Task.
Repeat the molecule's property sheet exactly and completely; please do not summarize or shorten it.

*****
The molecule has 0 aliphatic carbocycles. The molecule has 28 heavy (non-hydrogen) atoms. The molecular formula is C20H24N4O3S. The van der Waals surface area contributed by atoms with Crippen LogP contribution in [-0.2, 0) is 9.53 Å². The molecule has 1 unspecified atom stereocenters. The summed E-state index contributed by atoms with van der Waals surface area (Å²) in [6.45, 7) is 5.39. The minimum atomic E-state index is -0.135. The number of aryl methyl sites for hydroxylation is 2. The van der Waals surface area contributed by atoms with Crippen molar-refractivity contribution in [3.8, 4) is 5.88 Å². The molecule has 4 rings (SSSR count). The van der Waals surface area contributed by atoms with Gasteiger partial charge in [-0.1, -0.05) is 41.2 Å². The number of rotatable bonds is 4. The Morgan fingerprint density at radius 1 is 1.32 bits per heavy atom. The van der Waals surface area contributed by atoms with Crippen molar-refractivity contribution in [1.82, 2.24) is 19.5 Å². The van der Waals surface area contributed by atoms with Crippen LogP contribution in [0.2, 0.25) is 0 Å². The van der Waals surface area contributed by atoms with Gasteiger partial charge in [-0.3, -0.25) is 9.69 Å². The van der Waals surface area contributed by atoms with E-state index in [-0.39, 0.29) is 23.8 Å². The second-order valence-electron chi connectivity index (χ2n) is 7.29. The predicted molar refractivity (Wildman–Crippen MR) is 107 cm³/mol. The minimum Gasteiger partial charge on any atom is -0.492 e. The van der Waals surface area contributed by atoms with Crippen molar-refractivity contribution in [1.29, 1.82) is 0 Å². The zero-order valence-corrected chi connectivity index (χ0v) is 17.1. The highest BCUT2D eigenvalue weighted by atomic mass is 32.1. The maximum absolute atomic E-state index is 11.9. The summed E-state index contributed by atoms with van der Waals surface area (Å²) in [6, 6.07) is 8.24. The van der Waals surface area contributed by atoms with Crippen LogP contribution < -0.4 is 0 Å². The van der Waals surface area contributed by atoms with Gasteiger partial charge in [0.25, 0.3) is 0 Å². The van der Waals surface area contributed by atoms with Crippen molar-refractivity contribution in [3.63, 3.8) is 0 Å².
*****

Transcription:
The molecule has 0 aliphatic carbocycles. The molecule has 28 heavy (non-hydrogen) atoms. The molecular formula is C20H24N4O3S. The van der Waals surface area contributed by atoms with Crippen LogP contribution in [-0.2, 0) is 9.53 Å². The molecule has 1 unspecified atom stereocenters. The summed E-state index contributed by atoms with van der Waals surface area (Å²) in [6.45, 7) is 5.39. The minimum atomic E-state index is -0.135. The number of aryl methyl sites for hydroxylation is 2. The van der Waals surface area contributed by atoms with Crippen molar-refractivity contribution in [3.8, 4) is 5.88 Å². The molecule has 4 rings (SSSR count). The van der Waals surface area contributed by atoms with Gasteiger partial charge in [-0.1, -0.05) is 41.2 Å². The number of rotatable bonds is 4. The Morgan fingerprint density at radius 1 is 1.32 bits per heavy atom. The van der Waals surface area contributed by atoms with Crippen molar-refractivity contribution in [1.82, 2.24) is 19.5 Å². The van der Waals surface area contributed by atoms with Crippen LogP contribution in [0.2, 0.25) is 0 Å². The van der Waals surface area contributed by atoms with Gasteiger partial charge in [-0.3, -0.25) is 9.69 Å². The van der Waals surface area contributed by atoms with E-state index in [-0.39, 0.29) is 23.8 Å². The second-order valence-electron chi connectivity index (χ2n) is 7.29. The predicted molar refractivity (Wildman–Crippen MR) is 107 cm³/mol. The minimum Gasteiger partial charge on any atom is -0.492 e. The van der Waals surface area contributed by atoms with Crippen molar-refractivity contribution in [1.29, 1.82) is 0 Å². The zero-order valence-corrected chi connectivity index (χ0v) is 17.1. The highest BCUT2D eigenvalue weighted by atomic mass is 32.1. The maximum absolute atomic E-state index is 11.9. The summed E-state index contributed by atoms with van der Waals surface area (Å²) in [6, 6.07) is 8.24. The van der Waals surface area contributed by atoms with Crippen LogP contribution < -0.4 is 0 Å². The van der Waals surface area contributed by atoms with Gasteiger partial charge in [0.25, 0.3) is 0 Å². The van der Waals surface area contributed by atoms with Crippen molar-refractivity contribution in [3.63, 3.8) is 0 Å².